How Do You Confuse a Sharpshooter?
Rodrigo Krugner, an entomologist with the Agricultural Research Service (ARS) in Parlier, California, has found an innovative way to control insect pests in California vineyards: tapping into the vibrational signals they use as mating calls.
Krugner’s efforts have mainly focused on glassy-winged sharpshooters, which spread a bacterium that causes Pierce’s disease in vineyards and costs the California grape industry an estimated $104 million a year. Growers use chemical sprays to control the pests, but insecticides also kill beneficial insects, leave residues, and become less effective as the insects develop resistance.
Male and female glassy-winged sharpshooters produce mating calls by vibrating abdominal muscles, and they can detect each other’s signals from at least 6 feet away when they’re on the same vine. Krugner has developed a way to record those mating calls, study them, and turn them into sound waves that can be synthesized and played back to the sharpshooters in a vineyard—at a frequency that confuses the insects and disrupts their mating.
In 2018, he published a paper showing the effectiveness of the technique in a California vineyard. “We found that playback of the right signal prevented insects from communicating, which resulted in no mating,” he says.
Krugner is now studying the vibrational signals of other insects that attack grapes so that the technique can be used to control them. At least 150,000 species of insects use vibrational signals as one method of attracting mates (some of them use pheromones combined with vibrations). Many of those insects, such as leafhoppers and stink bugs, attack grapes. The approach may hold its greatest potential for controlling vineyard pests, because grapevines have trellis networks that can be used as transmission lines for the signals, says Krugner, who works at ARS’s San Joaquin Valley Agricultural Sciences Center.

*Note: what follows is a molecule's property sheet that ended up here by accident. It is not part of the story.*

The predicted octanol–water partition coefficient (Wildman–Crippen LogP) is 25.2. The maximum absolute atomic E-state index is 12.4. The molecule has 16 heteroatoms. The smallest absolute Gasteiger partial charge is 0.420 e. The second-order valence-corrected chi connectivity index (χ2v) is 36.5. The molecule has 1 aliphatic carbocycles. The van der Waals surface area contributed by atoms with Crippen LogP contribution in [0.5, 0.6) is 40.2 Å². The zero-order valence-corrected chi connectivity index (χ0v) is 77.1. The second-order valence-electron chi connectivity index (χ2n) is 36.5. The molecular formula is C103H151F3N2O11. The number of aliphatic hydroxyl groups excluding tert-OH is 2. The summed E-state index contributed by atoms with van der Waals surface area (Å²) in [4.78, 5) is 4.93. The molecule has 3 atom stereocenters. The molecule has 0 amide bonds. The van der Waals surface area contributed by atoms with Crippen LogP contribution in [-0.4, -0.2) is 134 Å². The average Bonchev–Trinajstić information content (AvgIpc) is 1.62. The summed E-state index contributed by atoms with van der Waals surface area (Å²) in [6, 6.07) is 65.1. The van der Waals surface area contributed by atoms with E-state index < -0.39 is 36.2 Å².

Each type of insect sends out a unique signal, but sound technology has advanced to a level where almost any vibration at any frequency can be replicated in a digital format, he says. The trick is being able to decipher the biological meaning of specific frequencies of the insect’s vibration and then synthesize it.
“Most of the effort involves finding the right disruptive signal, similar to cracking a code in a different language, and then making a synthetic version of it,” Krugner says.
So far, he has characterized the vibrations used by the variegated leafhopper, which also attacks grapes. He has started to work on the vibrations emitted by the blue-green sharpshooter, another insect that spreads the Pierce’s disease bacterium in northern California and coastal vineyards.
The prototype “shaker” device Krugner uses to send signals through grapevines is suitable for use in fields, and while it isn’t widely available for commercial use, that may change. As Krugner and others develop disruptive signals for more insect pests, it should increase interest in the approach among growers—who are already very interested in cutting back on insecticide use. Once growers begin to want shakers of their own, manufacturers are likely to start producing them for commercial use, he says.—By Dennis O’Brien, ARS Office of Communications.
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